In today’s fast-paced and ever-evolving business world, the role of a facilitator has gained a more significant role than we might realize. Attending a community of practice (CoP) session hosted by Janice and Prabu opened my eyes to the power of facilitation competency and its roots in organisational theory. It was an enlightening experience for me and emphasised the importance of learning better facilitation skills. In this article, I will share my key takeaways from the CoP session and explore how becoming a better facilitator can elevate a workshop from good to great.
Facilitation: A Newcomer’s Journey
Having attended multiple workshops, meetings (by the thousand!) and training sessions during my career, I thought I knew what facilitation meant. Had I known earlier about the facilitation as taught by the Facilitators Network Singapore (FNS), I would have incorporated it into my skillset long ago. As a newbie to the world of facilitation, I will first share a definition as this helps frame the context of my learnings. The UK Institute of Cultural Affairs defines facilitation as “a set of skills to be used in working with a group, enabling and supporting them to achieve their objectives in a way that involves and respects all contributions, builds ownership and releases the potential of the group and its members”.
The Relationship between Facilitation and Organisational Theory
Within the realm of organisational theory, facilitation emerges as a powerful force that drives interaction and fosters collaboration. Having studied for an MSc in Organisational Behaviour in the past, I can see how the practice of facilitation draws on various organisational theories to guide its approach. Although I am new to the discipline, I realised that facilitation draws upon a diverse range of frameworks depending on the specific context and objectives. Here are just a few high-level examples:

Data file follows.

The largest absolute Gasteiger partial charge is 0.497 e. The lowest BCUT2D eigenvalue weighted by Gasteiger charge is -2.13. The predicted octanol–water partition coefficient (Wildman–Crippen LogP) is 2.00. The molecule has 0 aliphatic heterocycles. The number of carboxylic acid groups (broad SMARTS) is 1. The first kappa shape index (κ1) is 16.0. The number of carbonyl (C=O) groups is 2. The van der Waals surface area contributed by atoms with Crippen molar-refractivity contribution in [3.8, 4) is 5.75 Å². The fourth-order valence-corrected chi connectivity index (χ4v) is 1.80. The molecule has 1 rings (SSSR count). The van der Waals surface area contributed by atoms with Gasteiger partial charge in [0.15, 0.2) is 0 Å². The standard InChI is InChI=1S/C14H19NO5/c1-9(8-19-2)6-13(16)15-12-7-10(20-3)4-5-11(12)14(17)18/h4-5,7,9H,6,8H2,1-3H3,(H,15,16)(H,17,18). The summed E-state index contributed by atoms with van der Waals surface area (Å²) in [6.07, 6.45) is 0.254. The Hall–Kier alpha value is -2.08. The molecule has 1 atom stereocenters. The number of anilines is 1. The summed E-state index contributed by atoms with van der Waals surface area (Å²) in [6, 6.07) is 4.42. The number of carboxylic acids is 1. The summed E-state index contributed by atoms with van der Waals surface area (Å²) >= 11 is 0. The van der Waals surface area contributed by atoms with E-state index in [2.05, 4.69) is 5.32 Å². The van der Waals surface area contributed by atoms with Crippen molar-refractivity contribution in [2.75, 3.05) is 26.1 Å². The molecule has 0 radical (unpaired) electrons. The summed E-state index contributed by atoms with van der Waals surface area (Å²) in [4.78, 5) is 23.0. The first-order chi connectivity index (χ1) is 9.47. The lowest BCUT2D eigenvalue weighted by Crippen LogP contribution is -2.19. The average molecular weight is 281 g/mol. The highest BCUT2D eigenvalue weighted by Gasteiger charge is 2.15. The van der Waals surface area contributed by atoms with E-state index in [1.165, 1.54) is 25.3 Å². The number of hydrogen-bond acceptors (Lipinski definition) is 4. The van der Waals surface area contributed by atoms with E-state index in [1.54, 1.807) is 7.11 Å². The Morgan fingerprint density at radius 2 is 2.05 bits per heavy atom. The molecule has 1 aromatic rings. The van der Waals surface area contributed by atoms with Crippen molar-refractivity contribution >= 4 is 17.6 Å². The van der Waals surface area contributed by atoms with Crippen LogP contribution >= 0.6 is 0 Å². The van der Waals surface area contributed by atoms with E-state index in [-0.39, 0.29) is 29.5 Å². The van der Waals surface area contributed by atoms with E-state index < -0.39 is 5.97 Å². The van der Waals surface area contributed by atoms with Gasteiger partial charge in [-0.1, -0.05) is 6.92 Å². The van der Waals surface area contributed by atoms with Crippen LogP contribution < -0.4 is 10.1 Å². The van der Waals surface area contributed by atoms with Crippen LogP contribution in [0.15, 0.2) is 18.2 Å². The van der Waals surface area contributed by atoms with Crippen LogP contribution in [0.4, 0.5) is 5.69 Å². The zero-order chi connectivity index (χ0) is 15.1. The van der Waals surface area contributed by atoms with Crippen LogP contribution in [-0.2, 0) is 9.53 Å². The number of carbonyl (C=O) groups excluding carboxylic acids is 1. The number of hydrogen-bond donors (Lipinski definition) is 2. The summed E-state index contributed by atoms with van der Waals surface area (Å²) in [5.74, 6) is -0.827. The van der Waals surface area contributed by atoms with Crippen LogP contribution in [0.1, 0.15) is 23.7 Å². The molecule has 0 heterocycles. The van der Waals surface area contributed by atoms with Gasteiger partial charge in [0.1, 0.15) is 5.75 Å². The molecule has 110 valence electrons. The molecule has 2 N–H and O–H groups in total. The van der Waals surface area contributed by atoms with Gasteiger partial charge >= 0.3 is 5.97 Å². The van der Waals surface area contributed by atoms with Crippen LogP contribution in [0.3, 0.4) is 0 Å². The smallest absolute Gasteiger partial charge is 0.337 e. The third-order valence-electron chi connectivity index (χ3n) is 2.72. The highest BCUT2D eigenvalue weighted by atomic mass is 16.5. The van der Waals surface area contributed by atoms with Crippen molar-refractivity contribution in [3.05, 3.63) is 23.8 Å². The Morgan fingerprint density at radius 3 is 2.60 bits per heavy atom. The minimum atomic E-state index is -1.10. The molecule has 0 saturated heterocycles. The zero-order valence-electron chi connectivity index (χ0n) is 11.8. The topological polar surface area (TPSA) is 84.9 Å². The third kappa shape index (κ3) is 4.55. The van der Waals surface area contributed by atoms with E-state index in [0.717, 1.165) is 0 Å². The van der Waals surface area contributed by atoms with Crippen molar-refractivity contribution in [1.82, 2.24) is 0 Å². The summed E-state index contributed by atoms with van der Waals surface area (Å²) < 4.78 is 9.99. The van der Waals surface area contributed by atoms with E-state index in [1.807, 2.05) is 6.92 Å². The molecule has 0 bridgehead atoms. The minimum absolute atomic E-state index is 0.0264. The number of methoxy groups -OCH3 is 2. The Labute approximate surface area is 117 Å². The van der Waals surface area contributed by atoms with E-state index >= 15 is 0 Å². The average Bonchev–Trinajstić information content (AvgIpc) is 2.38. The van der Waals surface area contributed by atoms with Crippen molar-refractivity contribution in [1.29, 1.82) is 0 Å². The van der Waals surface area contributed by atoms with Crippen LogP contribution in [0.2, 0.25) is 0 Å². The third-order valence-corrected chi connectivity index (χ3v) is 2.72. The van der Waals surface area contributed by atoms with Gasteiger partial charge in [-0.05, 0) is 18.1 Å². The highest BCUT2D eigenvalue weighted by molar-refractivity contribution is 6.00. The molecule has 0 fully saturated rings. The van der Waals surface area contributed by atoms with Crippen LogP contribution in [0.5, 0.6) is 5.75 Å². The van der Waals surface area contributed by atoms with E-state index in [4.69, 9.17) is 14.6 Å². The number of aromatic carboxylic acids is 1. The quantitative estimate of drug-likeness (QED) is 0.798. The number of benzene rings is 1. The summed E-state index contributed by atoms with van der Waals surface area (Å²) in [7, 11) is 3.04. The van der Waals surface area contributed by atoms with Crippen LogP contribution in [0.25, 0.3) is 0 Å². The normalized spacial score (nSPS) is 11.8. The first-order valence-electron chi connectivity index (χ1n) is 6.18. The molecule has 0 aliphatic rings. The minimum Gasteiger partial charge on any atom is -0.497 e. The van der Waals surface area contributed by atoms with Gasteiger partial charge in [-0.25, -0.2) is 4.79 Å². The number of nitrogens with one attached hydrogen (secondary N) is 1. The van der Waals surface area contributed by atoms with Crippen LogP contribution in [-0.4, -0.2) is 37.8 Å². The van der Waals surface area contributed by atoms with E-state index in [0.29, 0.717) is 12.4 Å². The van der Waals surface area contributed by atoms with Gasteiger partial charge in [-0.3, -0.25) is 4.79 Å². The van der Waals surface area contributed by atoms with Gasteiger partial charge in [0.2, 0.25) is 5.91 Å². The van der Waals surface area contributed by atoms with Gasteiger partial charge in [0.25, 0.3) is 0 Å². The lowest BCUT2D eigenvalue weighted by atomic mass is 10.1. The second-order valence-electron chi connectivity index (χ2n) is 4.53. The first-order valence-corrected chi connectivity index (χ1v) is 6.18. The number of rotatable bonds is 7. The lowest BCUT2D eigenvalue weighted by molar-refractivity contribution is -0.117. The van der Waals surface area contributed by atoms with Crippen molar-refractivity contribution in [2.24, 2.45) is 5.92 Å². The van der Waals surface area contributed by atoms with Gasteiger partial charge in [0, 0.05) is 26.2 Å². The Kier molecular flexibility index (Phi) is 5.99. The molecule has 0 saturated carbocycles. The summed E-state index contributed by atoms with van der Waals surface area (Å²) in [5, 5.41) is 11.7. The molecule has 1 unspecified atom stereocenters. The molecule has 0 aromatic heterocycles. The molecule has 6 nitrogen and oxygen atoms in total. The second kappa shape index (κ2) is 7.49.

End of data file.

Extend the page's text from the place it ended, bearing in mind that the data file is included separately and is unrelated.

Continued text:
Our Task: Facilitating an Executive Workshop to Create a 5-year Strategic Plan
On the day of the CoP session, our goal was to prepare a hypothetical workshop facilitation for a group of executives who were required to create a 5-year strategic plan. At first, it seemed straightforward, but when we delved into the intricacies of the process, I found much more was required:
- Embracing complexity: the outward challenge of 5-year strategic planning and its variables
- Agile thinking and adaptability: responding to shifting dynamics during the briefing call
- Organisational skills: creating a seamless workshop outline
- Distilling complexity into clarity: simplifying the process and articulating outputs
Next, we began the process of preparing for and executing the D1 (Determine requirement) meeting with the sponsor for the 5-year strategic plan workshop and clarifying the output. Here I learned the importance of the 3 O’s (Objective-Output-Outcome).
Understanding Objectives: The Three O’s for Strategic Planning
During the D1 preparation exercise, our facilitator Janice emphasised the significance of defining clear objectives, outcomes, and outputs (the Three O’s) for the executive workshop. This includes gaining a deeper understanding of why the session is being held and exploring past meeting experiences. Facilitators must ask the right questions during the preparation phase, in this case, a short meeting with the sponsor to elicit actionable insights from the executive client. Janice also pointed out that we must always go into the meeting prepared with knowledge of the company’s publicly available information to save the client’s time.
Here are just some of the questions that could potentially be asked during a D1 meeting with an executive requiring a strategic planning workshop:
- What are the desired objectives, outcomes, and outputs you envision for the session? (3 O’s)
- Can you provide insights into why you feel facilitation is necessary for this particular session?
- Why have you chosen to have this session at this particular time?
- What has been done in past meetings or initiatives related to this topic?
- Can you share the vision and values that should guide the session and its outcomes?
- Could you share any specific challenges that you would like to address during the session?
- Can you provide information about the audience profile, their roles, and their expectations?